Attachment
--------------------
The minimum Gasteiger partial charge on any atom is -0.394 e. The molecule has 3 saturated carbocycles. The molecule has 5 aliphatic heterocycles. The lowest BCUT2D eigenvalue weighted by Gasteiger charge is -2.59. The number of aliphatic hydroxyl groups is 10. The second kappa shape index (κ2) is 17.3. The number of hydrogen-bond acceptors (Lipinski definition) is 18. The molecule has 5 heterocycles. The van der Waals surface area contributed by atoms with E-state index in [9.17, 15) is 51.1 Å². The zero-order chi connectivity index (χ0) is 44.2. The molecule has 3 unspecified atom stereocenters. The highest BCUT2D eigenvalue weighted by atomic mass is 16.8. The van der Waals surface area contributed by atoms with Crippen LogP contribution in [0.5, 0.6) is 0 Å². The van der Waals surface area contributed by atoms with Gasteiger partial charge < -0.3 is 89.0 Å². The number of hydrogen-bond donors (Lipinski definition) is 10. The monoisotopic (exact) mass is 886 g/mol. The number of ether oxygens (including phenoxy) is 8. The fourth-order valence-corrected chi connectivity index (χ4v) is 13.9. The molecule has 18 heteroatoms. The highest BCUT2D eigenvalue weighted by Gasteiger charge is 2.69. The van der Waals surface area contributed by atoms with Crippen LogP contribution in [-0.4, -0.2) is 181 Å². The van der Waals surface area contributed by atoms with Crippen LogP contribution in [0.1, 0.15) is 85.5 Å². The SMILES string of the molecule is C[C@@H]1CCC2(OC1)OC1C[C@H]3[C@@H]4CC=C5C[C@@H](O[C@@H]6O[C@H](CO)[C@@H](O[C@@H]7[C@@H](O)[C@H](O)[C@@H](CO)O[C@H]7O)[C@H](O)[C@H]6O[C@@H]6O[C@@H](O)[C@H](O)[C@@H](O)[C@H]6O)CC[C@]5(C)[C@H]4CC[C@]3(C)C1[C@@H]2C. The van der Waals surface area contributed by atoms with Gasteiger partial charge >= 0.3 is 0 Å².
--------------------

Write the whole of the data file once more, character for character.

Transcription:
The minimum Gasteiger partial charge on any atom is -0.394 e. The molecule has 3 saturated carbocycles. The molecule has 5 aliphatic heterocycles. The lowest BCUT2D eigenvalue weighted by Gasteiger charge is -2.59. The number of aliphatic hydroxyl groups is 10. The second kappa shape index (κ2) is 17.3. The number of hydrogen-bond acceptors (Lipinski definition) is 18. The molecule has 5 heterocycles. The van der Waals surface area contributed by atoms with E-state index in [9.17, 15) is 51.1 Å². The zero-order chi connectivity index (χ0) is 44.2. The molecule has 3 unspecified atom stereocenters. The highest BCUT2D eigenvalue weighted by atomic mass is 16.8. The van der Waals surface area contributed by atoms with Crippen LogP contribution in [0.5, 0.6) is 0 Å². The van der Waals surface area contributed by atoms with Gasteiger partial charge < -0.3 is 89.0 Å². The number of hydrogen-bond donors (Lipinski definition) is 10. The monoisotopic (exact) mass is 886 g/mol. The number of ether oxygens (including phenoxy) is 8. The fourth-order valence-corrected chi connectivity index (χ4v) is 13.9. The molecule has 18 heteroatoms. The highest BCUT2D eigenvalue weighted by Gasteiger charge is 2.69. The van der Waals surface area contributed by atoms with Crippen LogP contribution in [-0.4, -0.2) is 181 Å². The van der Waals surface area contributed by atoms with Crippen LogP contribution in [0.1, 0.15) is 85.5 Å². The SMILES string of the molecule is C[C@@H]1CCC2(OC1)OC1C[C@H]3[C@@H]4CC=C5C[C@@H](O[C@@H]6O[C@H](CO)[C@@H](O[C@@H]7[C@@H](O)[C@H](O)[C@@H](CO)O[C@H]7O)[C@H](O)[C@H]6O[C@@H]6O[C@@H](O)[C@H](O)[C@@H](O)[C@H]6O)CC[C@]5(C)[C@H]4CC[C@]3(C)C1[C@@H]2C. The van der Waals surface area contributed by atoms with Gasteiger partial charge >= 0.3 is 0 Å².